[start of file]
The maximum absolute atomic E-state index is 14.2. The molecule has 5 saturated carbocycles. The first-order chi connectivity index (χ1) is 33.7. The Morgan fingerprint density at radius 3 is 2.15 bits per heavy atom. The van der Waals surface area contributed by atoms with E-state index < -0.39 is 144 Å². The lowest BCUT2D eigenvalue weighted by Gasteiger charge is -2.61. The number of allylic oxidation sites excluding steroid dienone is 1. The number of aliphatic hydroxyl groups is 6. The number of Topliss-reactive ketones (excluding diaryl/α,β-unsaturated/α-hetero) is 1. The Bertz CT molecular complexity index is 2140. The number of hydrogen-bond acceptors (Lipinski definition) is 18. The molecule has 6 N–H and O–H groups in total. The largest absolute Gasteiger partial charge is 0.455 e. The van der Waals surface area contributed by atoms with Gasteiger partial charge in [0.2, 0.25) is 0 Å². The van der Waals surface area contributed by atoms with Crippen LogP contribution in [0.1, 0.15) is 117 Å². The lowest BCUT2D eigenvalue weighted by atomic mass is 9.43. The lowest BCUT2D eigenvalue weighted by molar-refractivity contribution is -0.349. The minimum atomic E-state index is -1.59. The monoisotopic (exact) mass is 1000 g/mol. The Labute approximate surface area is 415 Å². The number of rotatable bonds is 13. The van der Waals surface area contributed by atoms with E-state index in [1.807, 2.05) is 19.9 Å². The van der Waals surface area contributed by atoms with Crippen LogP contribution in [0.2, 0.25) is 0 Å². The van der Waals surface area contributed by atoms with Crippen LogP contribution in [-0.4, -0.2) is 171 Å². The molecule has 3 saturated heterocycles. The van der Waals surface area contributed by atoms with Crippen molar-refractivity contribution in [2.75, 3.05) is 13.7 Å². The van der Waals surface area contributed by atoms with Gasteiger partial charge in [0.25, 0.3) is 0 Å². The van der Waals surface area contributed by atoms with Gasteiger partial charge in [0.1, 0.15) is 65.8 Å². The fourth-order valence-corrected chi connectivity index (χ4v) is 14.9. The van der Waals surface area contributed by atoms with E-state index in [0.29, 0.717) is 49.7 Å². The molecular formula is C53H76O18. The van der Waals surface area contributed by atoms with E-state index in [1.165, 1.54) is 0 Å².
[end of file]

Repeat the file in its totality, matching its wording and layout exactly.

The maximum absolute atomic E-state index is 14.2. The molecule has 5 saturated carbocycles. The first-order chi connectivity index (χ1) is 33.7. The Morgan fingerprint density at radius 3 is 2.15 bits per heavy atom. The van der Waals surface area contributed by atoms with E-state index < -0.39 is 144 Å². The lowest BCUT2D eigenvalue weighted by Gasteiger charge is -2.61. The number of allylic oxidation sites excluding steroid dienone is 1. The number of aliphatic hydroxyl groups is 6. The number of Topliss-reactive ketones (excluding diaryl/α,β-unsaturated/α-hetero) is 1. The Bertz CT molecular complexity index is 2140. The number of hydrogen-bond acceptors (Lipinski definition) is 18. The molecule has 6 N–H and O–H groups in total. The largest absolute Gasteiger partial charge is 0.455 e. The van der Waals surface area contributed by atoms with Gasteiger partial charge in [0.2, 0.25) is 0 Å². The van der Waals surface area contributed by atoms with Crippen LogP contribution in [0.1, 0.15) is 117 Å². The lowest BCUT2D eigenvalue weighted by atomic mass is 9.43. The lowest BCUT2D eigenvalue weighted by molar-refractivity contribution is -0.349. The minimum atomic E-state index is -1.59. The monoisotopic (exact) mass is 1000 g/mol. The Labute approximate surface area is 415 Å². The number of rotatable bonds is 13. The van der Waals surface area contributed by atoms with E-state index in [1.807, 2.05) is 19.9 Å². The van der Waals surface area contributed by atoms with Crippen LogP contribution in [0.2, 0.25) is 0 Å². The van der Waals surface area contributed by atoms with Crippen LogP contribution in [-0.4, -0.2) is 171 Å². The molecule has 3 saturated heterocycles. The van der Waals surface area contributed by atoms with Crippen molar-refractivity contribution in [2.75, 3.05) is 13.7 Å². The van der Waals surface area contributed by atoms with Gasteiger partial charge in [0.25, 0.3) is 0 Å². The van der Waals surface area contributed by atoms with Gasteiger partial charge in [0.1, 0.15) is 65.8 Å². The fourth-order valence-corrected chi connectivity index (χ4v) is 14.9. The van der Waals surface area contributed by atoms with E-state index in [0.29, 0.717) is 49.7 Å². The molecular formula is C53H76O18. The van der Waals surface area contributed by atoms with E-state index in [1.165, 1.54) is 0 Å².